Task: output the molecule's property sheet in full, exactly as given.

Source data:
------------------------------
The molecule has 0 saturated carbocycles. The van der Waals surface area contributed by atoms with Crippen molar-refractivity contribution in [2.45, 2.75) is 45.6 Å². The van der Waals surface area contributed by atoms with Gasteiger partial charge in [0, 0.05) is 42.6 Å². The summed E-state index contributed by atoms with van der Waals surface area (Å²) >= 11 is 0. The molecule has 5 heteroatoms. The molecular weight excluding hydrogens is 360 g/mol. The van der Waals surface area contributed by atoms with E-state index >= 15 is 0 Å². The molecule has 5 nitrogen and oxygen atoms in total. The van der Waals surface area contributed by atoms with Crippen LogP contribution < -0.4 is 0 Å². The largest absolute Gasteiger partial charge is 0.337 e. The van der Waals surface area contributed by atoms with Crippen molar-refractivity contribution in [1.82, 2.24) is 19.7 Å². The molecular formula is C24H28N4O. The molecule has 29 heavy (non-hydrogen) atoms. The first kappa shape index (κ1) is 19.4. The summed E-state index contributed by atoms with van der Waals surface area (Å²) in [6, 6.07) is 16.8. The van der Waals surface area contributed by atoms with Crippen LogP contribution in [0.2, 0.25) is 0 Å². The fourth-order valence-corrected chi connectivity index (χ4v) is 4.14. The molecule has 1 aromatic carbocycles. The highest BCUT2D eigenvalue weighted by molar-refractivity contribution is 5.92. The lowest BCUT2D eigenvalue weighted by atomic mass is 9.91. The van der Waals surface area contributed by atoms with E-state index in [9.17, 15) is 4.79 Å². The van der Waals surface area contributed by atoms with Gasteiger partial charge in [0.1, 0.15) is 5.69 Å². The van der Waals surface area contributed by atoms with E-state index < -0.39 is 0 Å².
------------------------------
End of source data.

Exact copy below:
The molecule has 0 saturated carbocycles. The van der Waals surface area contributed by atoms with Crippen molar-refractivity contribution in [2.45, 2.75) is 45.6 Å². The van der Waals surface area contributed by atoms with Gasteiger partial charge in [0, 0.05) is 42.6 Å². The summed E-state index contributed by atoms with van der Waals surface area (Å²) >= 11 is 0. The molecule has 5 heteroatoms. The molecular weight excluding hydrogens is 360 g/mol. The van der Waals surface area contributed by atoms with E-state index >= 15 is 0 Å². The molecule has 5 nitrogen and oxygen atoms in total. The van der Waals surface area contributed by atoms with Crippen LogP contribution < -0.4 is 0 Å². The largest absolute Gasteiger partial charge is 0.337 e. The van der Waals surface area contributed by atoms with Crippen molar-refractivity contribution in [1.82, 2.24) is 19.7 Å². The molecular formula is C24H28N4O. The molecule has 29 heavy (non-hydrogen) atoms. The first kappa shape index (κ1) is 19.4. The summed E-state index contributed by atoms with van der Waals surface area (Å²) in [6, 6.07) is 16.8. The van der Waals surface area contributed by atoms with Crippen LogP contribution in [0.2, 0.25) is 0 Å². The fourth-order valence-corrected chi connectivity index (χ4v) is 4.14. The molecule has 1 aromatic carbocycles. The highest BCUT2D eigenvalue weighted by molar-refractivity contribution is 5.92. The lowest BCUT2D eigenvalue weighted by atomic mass is 9.91. The van der Waals surface area contributed by atoms with E-state index in [9.17, 15) is 4.79 Å². The van der Waals surface area contributed by atoms with Gasteiger partial charge in [0.1, 0.15) is 5.69 Å². The van der Waals surface area contributed by atoms with E-state index < -0.39 is 0 Å².